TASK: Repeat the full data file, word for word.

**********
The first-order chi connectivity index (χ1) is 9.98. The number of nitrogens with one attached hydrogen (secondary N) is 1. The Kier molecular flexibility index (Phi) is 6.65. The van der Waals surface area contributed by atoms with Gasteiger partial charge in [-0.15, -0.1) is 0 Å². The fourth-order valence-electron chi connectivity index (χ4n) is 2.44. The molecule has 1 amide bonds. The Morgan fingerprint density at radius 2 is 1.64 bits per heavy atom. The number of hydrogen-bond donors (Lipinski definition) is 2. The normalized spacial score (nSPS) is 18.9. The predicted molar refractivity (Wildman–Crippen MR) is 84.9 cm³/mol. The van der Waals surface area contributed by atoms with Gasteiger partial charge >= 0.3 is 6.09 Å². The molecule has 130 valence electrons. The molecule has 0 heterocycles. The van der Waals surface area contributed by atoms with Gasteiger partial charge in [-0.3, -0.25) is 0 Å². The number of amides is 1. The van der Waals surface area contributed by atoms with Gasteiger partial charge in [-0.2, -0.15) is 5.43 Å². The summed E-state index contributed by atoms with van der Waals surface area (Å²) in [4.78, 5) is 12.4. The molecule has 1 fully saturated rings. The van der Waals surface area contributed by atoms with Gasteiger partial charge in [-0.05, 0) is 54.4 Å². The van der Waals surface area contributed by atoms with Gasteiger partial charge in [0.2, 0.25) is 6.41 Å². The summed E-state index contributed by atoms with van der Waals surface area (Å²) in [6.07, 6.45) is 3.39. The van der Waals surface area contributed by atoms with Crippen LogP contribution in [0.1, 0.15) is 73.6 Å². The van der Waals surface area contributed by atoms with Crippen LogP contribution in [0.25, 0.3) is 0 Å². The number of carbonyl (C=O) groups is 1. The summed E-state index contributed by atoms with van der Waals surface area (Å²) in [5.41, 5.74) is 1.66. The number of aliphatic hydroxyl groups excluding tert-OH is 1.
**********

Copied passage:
The first-order chi connectivity index (χ1) is 9.98. The number of nitrogens with one attached hydrogen (secondary N) is 1. The Kier molecular flexibility index (Phi) is 6.65. The van der Waals surface area contributed by atoms with Gasteiger partial charge in [-0.15, -0.1) is 0 Å². The fourth-order valence-electron chi connectivity index (χ4n) is 2.44. The molecule has 1 amide bonds. The Morgan fingerprint density at radius 2 is 1.64 bits per heavy atom. The number of hydrogen-bond donors (Lipinski definition) is 2. The normalized spacial score (nSPS) is 18.9. The predicted molar refractivity (Wildman–Crippen MR) is 84.9 cm³/mol. The van der Waals surface area contributed by atoms with Gasteiger partial charge >= 0.3 is 6.09 Å². The molecule has 130 valence electrons. The molecule has 0 heterocycles. The van der Waals surface area contributed by atoms with Gasteiger partial charge in [-0.3, -0.25) is 0 Å². The number of amides is 1. The van der Waals surface area contributed by atoms with Gasteiger partial charge in [-0.2, -0.15) is 5.43 Å². The summed E-state index contributed by atoms with van der Waals surface area (Å²) in [4.78, 5) is 12.4. The molecule has 1 fully saturated rings. The van der Waals surface area contributed by atoms with Gasteiger partial charge in [-0.05, 0) is 54.4 Å². The van der Waals surface area contributed by atoms with Gasteiger partial charge in [0.2, 0.25) is 6.41 Å². The summed E-state index contributed by atoms with van der Waals surface area (Å²) in [6.07, 6.45) is 3.39. The van der Waals surface area contributed by atoms with Crippen LogP contribution in [0.1, 0.15) is 73.6 Å². The van der Waals surface area contributed by atoms with Crippen LogP contribution in [0.25, 0.3) is 0 Å². The number of carbonyl (C=O) groups is 1. The summed E-state index contributed by atoms with van der Waals surface area (Å²) in [5.41, 5.74) is 1.66. The number of aliphatic hydroxyl groups excluding tert-OH is 1.